NHL cracking down on... everything


NHL cracking down on... everything

By Justin Aucoin

Fans and the media give the NFL a lot of hell for being the No Fun League but the NHL is well on its way to become something similar this postseason say the No Humor League.

It started mid-April when NHL officials issued a crackdown on octopus tossing.

"The throwing of objects onto the ice surface is prohibited by the National Hockey League and persons caught doing so may be subject to prosecution for violating local and state laws.''

Tossing ol eight-legs cost one fan 500, according to DeadSpin.

Its not the first time the NHL has decided to crackdown on object throwing on the ice.

Maple Leafs fans for a few games this season threw waffles on the ice in protest of their team tanking another season in the Kessel Era. One Leafs fan faced a fine and prison time but was able to get out of it. We can only imagine he offered Bettman some sweet Canadian maple syrup in exchange for freedom.

Whats next? Banning the hat trick hat throw?

And its not just object throwing thats getting the NHL all hot and bothered. In Vancouver, the NHL has told the infamous Green Men to not touch the glass.

We knew the penalty box was nicknamed the Sin Bin but we didnt know it was that kind of sin bin.

Watch the CBC video segment and see reporter Glen Healy get on his high horse about the Green Mens crotches and ass. What a tool.

And in Boston apparently its no longer ok to heckle the opposing team with the giant foam claws the team sells in its own gift shops.

Amazing. We can only imagine the Montreal organization is somehow behind all this since it and the Habs fans want to turn the NHL into a proper English tea party (ironically enough).

And now Zdeno Chara is being told by the NHL that he cant drink Coke on the bench since Pepsi is a major NHL partner.

The guys just looking to get a little boost of energy between shifts and he gets slapped with a warning Pepsi or Bust. Bummer. We were really hoping for that Chara-Coke marketing campaign, too.

When will the madness stop? Who knows? Goal music might be next on the list of no-nos. Maybe no signs to games? No mascots? No ice girls?

How about no Bettman?

Are Celtics better off building through draft or via trade?


Are Celtics better off building through draft or via trade?

Steve Buckley joins Arbella Early Edition to give his opinion on how the Boston Celtics path to becoming a title contender will come, through the draft of via trades?

Red Sox will re-assess Rodriguez's progress after rehab start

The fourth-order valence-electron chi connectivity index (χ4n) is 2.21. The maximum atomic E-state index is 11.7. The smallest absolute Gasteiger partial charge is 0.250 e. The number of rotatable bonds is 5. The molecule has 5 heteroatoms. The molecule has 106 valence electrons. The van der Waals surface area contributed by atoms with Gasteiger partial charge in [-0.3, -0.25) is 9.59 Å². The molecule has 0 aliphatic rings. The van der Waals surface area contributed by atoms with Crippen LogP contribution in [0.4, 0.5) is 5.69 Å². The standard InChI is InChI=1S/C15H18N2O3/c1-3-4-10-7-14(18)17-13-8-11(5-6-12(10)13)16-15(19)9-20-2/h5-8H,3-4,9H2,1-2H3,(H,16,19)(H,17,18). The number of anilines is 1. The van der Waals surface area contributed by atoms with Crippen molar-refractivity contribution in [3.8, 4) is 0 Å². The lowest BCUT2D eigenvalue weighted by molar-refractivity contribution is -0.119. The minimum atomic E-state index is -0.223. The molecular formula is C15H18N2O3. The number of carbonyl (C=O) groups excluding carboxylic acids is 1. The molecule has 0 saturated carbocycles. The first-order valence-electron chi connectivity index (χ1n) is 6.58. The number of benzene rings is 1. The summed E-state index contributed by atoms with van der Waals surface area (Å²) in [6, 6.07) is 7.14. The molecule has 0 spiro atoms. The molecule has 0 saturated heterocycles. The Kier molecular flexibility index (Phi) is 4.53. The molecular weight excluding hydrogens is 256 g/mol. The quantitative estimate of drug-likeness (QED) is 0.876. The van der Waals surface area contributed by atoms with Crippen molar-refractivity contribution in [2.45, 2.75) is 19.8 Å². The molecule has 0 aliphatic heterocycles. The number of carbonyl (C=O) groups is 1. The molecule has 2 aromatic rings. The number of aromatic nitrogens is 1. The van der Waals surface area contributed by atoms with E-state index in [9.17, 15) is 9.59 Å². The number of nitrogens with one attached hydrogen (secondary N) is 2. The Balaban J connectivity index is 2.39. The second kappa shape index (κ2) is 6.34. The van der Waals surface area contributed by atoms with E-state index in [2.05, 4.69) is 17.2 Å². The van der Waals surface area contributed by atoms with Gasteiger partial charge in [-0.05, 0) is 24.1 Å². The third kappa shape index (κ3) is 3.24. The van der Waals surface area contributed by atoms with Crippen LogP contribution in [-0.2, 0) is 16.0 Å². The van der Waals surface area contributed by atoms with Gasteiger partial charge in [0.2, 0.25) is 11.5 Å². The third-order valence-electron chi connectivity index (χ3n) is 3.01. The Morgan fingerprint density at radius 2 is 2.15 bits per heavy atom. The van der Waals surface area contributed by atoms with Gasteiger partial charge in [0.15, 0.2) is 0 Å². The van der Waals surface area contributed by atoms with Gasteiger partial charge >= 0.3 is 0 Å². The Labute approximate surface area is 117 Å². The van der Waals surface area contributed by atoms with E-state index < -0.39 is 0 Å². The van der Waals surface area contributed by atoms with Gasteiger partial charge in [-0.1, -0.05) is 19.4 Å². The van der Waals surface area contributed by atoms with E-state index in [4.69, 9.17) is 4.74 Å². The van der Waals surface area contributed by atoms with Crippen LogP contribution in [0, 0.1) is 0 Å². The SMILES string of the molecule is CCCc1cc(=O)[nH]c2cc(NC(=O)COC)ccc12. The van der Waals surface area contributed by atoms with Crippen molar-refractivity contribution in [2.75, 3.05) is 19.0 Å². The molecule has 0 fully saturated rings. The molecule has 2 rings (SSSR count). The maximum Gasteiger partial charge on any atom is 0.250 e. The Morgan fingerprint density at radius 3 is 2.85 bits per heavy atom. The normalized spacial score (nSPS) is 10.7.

Red Sox will re-assess Rodriguez's progress after rehab start

CHICAGO -- Eduardo Rodriguez's return to the Red Sox rotation is going to take a little while longer.

Rodriguez will make at least one more rehab start for Pawtucket Sunday before the Red Sox re-assess his progress.

There had been some thought that Rodriguez would need only two outings on his rehab assignment. But the decision was made Wednesday to give him at least one more.

Rodriguez had a good outing for Pawtucket Tuesday night, allowing three runs on five hits in six innings of work.

All three runs came in the first inning, after which he showed improvement. "From the second to the sixth innings,'' said Farrell, "they were probably more crisp, more sharp. Looking for that to continue to advance."

Rodriguez, too, said he felt better than he did the first time out, when he allowed three runs in just 3 2/3 innings.

"I feel more control of the ball,'' he said. "I feel more comfortable throwing the ball in the game. Physically, I feel fine. I just see how everything goes every day like bullpens, running and everything. I just want to get back as fast as I can. But I want to get back 100 percent, I don't want to get back at 70 percent and go out there and don't do like I normally do."

Rodriguez, of course, has missed the first month of the season after tweaking his knee at the beginning of spring training.

"The first start I made in Pawtucket,'' recalled Rodriguez, ''I was thinking too much on my knee. Every pitch I'm throwing, I'm thinking like 'Don't push too much,' but (Tuesday) night it was every pitch I'm throwing just thinking of the game and not my knee."

After throwing 84 pitches Tuesday night, the Red Sox want him to get his pitch count over 90 in his next outing.

''I think with each outing he's getting, he's gaining more confidence and feeling more maybe natural and free on the mound," Farrell said.